Decarbonisation Technology August 2022 issue

Engineering challenges of processing biofeeds

and achieve a world of net-zero emissions, oil demand stagnates, coal use declines, and use of natural gas and solar both grow. Government policies begin to crystallise and, as energy companies develop their energy-transition- related ambitions, technologies such as blue hydrogen, HVO, and carbon capture are adopted. Adapting to the new energy landscape In the short term, it will be critical for energy companies to begin to adapt or reposition their businesses while concurrently maintaining their competitiveness. Flexibility will be key, so there will be a need for incrementally moving molecules to the most profitable paths. For example, many refiners’ profitability will depend on their ability to find ways to shift increasingly heavy, low-value, bottom-of-the- barrel molecules into lighter aromatics and olefins to make intermediates for the growing manufacturing and chemicals industries. To maximise margins, it will also be important for them to supply the increasing global demand for kerosene molecules, which has almost recovered to pre-pandemic levels, while diesel and gasoline may start to decline in certain geographical markets. As the market changes, there will likely also be a need for repurposing existing assets through revamps. Important technology solutions may be revamping a hydrocracker to capture new In 2020, Shell Catalysts & Technologies commercialised the Shell Renewable Refining Process, an HVO technology for converting 100% biofeeds into renewable diesel and jet fuel. Its rapid development owes much to lessons learned from other technologies, as Roy Henket of Shell Catalysts & Technologies explains. “There are many technical challenges to overcome when processing renewable feedstocks: the high levels of contaminants, high heat release and high hydrogen consumption, to name a few. Much of our technology de-risking is built on lessons learned from other technologies, such as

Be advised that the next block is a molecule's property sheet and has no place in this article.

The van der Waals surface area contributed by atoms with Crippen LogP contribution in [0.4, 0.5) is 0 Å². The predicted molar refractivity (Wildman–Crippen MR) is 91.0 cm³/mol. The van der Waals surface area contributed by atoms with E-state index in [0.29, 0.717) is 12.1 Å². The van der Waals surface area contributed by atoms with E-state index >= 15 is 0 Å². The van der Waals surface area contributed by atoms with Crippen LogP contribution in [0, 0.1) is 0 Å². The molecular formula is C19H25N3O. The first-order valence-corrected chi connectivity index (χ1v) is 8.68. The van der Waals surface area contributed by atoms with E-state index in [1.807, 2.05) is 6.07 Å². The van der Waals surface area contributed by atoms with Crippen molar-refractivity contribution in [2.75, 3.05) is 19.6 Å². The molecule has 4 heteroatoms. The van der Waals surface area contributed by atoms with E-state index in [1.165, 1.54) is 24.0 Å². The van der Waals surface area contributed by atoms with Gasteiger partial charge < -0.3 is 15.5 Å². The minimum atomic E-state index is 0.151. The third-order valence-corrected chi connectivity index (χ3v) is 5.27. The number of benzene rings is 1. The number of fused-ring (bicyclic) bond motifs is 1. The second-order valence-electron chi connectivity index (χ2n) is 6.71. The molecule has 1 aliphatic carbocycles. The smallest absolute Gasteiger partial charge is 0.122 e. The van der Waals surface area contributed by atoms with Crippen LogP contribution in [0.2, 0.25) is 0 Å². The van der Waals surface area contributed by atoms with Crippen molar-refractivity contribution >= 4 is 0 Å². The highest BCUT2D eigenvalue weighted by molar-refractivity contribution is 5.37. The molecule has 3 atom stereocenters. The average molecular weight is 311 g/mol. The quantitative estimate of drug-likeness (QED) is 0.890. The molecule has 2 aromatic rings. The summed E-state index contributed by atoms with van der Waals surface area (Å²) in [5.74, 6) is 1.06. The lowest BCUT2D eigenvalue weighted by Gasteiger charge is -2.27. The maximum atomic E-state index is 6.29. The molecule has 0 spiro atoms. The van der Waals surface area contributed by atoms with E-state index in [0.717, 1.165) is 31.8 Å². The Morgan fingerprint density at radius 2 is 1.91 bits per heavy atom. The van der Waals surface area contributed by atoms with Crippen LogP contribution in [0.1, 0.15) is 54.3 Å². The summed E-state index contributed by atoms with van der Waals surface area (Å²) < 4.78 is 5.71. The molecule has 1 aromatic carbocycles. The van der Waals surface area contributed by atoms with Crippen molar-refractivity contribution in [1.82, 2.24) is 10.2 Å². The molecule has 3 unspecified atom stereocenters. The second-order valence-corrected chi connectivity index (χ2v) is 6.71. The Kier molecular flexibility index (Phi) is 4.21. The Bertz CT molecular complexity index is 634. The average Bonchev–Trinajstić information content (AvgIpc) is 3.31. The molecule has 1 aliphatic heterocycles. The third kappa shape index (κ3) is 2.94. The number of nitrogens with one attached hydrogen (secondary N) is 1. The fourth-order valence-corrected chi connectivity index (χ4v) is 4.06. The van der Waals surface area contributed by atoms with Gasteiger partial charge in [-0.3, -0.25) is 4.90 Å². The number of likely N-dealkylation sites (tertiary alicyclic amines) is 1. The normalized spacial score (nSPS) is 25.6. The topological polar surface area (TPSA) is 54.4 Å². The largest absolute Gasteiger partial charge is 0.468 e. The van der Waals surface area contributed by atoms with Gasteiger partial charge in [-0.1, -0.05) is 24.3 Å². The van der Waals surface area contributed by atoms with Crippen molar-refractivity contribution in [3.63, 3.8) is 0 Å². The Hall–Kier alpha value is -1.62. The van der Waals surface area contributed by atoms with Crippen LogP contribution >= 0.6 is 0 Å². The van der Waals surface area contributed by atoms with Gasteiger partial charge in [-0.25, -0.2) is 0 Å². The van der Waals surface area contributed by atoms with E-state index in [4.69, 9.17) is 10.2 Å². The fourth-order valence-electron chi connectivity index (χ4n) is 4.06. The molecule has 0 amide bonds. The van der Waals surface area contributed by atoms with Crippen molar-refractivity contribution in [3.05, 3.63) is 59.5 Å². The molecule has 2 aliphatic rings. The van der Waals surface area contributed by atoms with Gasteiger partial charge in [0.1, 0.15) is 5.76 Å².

business opportunities in petrochemicals or lubricant base oils, revamping a fluidised catalytic cracker to maximise propylene for polypropylene production, or revamping newly built HVO units to increase the yield of sustainable aviation fuel (SAF) or extend the catalyst cycle life. Decarbonisation pathways Energy companies will likely need to act in each of the three classic decarbonisation pathways: they will need to increase energy efficiency, make lower-carbon energy products, and store the remaining emissions. Many will probably begin with energy efficiency studies, as these are low-cost solutions. In addition, carbon pricing, which may be adopted by governments globally during this period, would lead to a meaningful cost for carbon being embedded into consumer goods and services and help justify more developments. Essentially, this would change the evaluation criteria for energy efficiency improvements. In the past, the main criterion was the cost of energy, but the economic case is likely to be strongly enhanced when the cost of carbon is factored in. Although it is imperative for energy companies to ensure that their own operations use energy as efficiently as possible, the reality is that most the Shell gas-to-liquids process and our dewaxing hydroprocessing technology, which, like the Shell Renewable Refining Process, has a first-stage conversion reactor and a second-stage isomerisation reactor. Shell’s experience in fouling abatement and reactor design was also crucial. “As you might expect, though, this is not the end of the story. Research and development continue. Key focus areas include increasing the feedstock processing window, which will be important as new regulations mandate the use of even more challenging feeds, and optimising the design for increased SAF yields.”


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